Magazine article Science News

Brain Differences May Herald Drug Addiction

Magazine article Science News

Brain Differences May Herald Drug Addiction

Article excerpt

Differences in the behavior and the brain receptors of rats seem to predict which of the rodents will become cocaine addicted, scientists report. The finding supports the idea that some people are predisposed to drug addiction.

Scientists have long suspected that certain personality traits, including thrill seeking, impulsivity, and a tendency to be antisocial, go hand in hand with drug addiction. Studies have also shown that the brains of monkeys and people addicted to stimulants such as cocaine or amphetamine have significantly fewer receptors for dopamine, a brain chemical that regulates emotion, motivation, and feelings of pleasure.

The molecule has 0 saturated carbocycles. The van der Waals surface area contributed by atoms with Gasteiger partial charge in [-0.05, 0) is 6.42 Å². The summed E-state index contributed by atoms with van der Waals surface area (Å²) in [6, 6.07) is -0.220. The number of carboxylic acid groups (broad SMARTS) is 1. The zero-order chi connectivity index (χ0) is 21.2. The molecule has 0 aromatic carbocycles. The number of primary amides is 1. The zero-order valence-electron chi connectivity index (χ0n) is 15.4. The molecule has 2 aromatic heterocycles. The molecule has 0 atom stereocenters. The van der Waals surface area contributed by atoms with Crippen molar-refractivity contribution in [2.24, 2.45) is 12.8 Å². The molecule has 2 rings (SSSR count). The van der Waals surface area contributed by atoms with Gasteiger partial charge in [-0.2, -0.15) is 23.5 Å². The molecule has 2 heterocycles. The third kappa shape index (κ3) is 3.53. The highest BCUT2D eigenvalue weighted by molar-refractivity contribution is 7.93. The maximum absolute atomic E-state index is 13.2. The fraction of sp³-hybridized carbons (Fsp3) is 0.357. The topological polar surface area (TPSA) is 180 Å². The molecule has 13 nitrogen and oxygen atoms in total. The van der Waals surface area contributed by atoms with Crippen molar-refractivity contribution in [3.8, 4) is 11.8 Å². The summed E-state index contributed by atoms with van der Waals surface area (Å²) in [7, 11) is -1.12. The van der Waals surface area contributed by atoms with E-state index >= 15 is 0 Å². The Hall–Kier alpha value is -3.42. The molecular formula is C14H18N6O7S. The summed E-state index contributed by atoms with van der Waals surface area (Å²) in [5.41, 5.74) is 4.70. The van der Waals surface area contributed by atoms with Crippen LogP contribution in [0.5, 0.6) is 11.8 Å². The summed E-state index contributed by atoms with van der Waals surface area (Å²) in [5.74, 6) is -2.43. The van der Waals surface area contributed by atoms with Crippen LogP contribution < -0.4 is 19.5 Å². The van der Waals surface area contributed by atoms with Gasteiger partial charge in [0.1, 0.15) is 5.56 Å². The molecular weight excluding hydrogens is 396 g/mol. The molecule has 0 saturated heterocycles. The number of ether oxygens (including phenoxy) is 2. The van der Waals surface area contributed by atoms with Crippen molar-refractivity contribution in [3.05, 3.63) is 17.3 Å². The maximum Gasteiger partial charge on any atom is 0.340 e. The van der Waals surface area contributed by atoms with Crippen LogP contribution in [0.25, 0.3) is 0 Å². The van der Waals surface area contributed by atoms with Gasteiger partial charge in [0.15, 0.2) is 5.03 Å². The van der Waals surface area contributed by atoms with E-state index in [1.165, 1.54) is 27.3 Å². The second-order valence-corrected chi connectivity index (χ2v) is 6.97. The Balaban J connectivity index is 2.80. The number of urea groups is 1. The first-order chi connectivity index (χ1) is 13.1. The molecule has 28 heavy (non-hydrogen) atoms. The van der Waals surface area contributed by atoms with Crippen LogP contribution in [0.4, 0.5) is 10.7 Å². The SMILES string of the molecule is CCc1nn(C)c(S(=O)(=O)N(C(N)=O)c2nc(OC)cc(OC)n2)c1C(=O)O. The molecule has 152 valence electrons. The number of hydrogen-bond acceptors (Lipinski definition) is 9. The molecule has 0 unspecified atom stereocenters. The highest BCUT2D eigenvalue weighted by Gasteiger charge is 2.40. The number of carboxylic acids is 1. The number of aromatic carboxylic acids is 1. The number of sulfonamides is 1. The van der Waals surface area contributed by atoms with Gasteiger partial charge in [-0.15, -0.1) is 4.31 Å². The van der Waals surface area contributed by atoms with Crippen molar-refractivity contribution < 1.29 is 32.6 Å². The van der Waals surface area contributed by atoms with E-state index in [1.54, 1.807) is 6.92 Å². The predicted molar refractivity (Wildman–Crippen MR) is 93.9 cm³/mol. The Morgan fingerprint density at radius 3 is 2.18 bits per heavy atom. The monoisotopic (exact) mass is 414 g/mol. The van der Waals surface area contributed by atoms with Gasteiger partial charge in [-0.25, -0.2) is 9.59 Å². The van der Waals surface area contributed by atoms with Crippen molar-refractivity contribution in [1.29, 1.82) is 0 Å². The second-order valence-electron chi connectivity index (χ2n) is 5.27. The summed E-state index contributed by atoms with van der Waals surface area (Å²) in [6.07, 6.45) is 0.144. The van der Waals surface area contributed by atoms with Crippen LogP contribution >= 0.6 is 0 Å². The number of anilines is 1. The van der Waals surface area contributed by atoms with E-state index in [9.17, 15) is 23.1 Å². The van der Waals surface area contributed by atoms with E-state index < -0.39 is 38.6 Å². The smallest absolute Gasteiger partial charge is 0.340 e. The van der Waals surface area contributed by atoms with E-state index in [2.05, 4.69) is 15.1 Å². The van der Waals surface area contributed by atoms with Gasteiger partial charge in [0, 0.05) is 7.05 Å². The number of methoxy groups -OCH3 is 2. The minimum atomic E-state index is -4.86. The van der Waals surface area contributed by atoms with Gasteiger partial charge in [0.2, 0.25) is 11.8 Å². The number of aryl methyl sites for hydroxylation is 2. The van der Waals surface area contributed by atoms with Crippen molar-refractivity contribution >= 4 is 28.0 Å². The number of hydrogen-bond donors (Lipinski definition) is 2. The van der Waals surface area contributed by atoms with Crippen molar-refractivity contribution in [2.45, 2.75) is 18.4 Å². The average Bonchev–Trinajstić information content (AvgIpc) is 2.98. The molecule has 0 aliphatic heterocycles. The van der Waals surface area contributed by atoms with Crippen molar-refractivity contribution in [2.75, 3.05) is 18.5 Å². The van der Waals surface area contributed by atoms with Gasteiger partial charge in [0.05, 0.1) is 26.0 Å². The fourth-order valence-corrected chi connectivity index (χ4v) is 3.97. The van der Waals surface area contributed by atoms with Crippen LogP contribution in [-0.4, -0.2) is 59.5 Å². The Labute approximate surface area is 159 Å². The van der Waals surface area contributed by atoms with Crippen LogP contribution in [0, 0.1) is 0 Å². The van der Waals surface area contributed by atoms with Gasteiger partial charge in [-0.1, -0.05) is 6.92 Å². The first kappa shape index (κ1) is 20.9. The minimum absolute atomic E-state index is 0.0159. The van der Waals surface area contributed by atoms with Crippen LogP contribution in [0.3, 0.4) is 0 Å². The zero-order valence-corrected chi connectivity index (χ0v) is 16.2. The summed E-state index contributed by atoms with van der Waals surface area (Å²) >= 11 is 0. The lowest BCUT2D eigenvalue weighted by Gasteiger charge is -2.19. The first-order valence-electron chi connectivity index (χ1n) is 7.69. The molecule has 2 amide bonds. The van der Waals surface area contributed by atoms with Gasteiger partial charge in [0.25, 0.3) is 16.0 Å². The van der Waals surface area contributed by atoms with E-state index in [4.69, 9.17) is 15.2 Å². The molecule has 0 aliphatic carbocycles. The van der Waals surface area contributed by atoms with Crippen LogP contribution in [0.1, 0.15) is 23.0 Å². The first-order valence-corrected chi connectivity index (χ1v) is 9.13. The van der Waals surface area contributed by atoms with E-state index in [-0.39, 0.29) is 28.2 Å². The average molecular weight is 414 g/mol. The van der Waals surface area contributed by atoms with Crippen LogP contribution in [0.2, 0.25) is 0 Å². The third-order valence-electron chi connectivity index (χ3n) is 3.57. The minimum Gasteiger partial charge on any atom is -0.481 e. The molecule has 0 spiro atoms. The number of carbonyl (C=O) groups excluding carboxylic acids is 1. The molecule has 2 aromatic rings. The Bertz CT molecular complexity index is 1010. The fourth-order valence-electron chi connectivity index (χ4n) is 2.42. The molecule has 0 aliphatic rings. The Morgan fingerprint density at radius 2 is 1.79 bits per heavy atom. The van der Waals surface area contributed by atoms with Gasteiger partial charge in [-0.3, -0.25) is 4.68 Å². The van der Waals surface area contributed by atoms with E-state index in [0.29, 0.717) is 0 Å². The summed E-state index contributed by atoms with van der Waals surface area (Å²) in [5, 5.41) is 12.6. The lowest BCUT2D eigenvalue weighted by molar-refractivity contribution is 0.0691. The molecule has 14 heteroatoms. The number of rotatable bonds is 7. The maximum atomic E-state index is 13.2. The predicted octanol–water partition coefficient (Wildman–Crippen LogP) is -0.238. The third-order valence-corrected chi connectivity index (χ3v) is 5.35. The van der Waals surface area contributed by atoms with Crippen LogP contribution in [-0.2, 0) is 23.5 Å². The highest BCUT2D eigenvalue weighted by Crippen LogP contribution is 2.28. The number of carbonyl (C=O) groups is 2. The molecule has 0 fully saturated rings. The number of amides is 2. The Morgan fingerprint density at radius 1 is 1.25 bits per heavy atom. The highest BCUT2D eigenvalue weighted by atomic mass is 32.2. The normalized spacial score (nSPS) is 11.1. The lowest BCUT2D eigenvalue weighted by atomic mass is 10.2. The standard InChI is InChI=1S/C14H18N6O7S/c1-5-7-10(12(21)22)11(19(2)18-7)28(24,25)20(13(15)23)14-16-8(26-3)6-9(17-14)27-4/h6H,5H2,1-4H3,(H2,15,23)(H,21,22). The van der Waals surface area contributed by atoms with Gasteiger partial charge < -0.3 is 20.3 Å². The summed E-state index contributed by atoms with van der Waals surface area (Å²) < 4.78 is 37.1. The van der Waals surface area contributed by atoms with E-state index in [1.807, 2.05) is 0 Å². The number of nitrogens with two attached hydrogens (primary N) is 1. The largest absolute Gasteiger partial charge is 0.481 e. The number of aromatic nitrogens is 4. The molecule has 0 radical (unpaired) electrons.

However, the connection between these mental and physical characteristics and drug addiction has posed a chicken-and-egg problem for researchers. It's unclear whether drug addicts have these qualities before they begin using drugs or whether taking drugs over the long term changes a person's personality and brain properties.

Jeffrey Dalley of the University of Cambridge in England and his colleagues report results in the March 2 Science that shed light on this problem. The researchers taught a group of lab rats to poke their noses in a hole to retrieve a treat after seeing a light flash. The team found that about 7 percent of the animals consistently acted impulsively. Rather than wait to collect the treat that appeared after the light blinked, those animals frequently poked their noses into the hole before the treat arrived.

Dalley's team next scanned the rats' brains. …

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